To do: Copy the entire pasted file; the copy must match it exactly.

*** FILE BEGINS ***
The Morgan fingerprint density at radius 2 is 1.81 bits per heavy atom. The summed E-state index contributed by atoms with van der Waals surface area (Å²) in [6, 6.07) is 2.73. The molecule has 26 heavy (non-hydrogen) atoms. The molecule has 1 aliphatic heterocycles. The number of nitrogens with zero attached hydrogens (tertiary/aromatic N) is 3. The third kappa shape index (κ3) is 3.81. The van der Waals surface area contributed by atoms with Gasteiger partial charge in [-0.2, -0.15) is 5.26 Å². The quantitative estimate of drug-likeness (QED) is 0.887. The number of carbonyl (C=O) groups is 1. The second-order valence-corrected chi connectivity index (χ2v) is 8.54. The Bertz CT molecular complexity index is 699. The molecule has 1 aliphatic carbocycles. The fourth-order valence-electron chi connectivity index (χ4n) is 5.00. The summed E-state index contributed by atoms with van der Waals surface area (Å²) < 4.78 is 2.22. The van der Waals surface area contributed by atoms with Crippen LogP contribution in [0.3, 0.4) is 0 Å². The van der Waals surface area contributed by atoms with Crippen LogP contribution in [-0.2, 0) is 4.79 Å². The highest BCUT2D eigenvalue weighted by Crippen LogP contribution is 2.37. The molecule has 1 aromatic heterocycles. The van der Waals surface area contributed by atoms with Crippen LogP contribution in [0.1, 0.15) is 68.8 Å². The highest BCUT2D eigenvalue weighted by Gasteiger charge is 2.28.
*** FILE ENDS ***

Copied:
The Morgan fingerprint density at radius 2 is 1.81 bits per heavy atom. The summed E-state index contributed by atoms with van der Waals surface area (Å²) in [6, 6.07) is 2.73. The molecule has 26 heavy (non-hydrogen) atoms. The molecule has 1 aliphatic heterocycles. The number of nitrogens with zero attached hydrogens (tertiary/aromatic N) is 3. The third kappa shape index (κ3) is 3.81. The van der Waals surface area contributed by atoms with Gasteiger partial charge in [-0.2, -0.15) is 5.26 Å². The quantitative estimate of drug-likeness (QED) is 0.887. The number of carbonyl (C=O) groups is 1. The second-order valence-corrected chi connectivity index (χ2v) is 8.54. The Bertz CT molecular complexity index is 699. The molecule has 1 aliphatic carbocycles. The fourth-order valence-electron chi connectivity index (χ4n) is 5.00. The summed E-state index contributed by atoms with van der Waals surface area (Å²) < 4.78 is 2.22. The van der Waals surface area contributed by atoms with Crippen LogP contribution in [0.3, 0.4) is 0 Å². The van der Waals surface area contributed by atoms with Crippen LogP contribution in [-0.2, 0) is 4.79 Å². The highest BCUT2D eigenvalue weighted by Crippen LogP contribution is 2.37. The molecule has 1 aromatic heterocycles. The van der Waals surface area contributed by atoms with Crippen LogP contribution in [0.1, 0.15) is 68.8 Å². The highest BCUT2D eigenvalue weighted by Gasteiger charge is 2.28.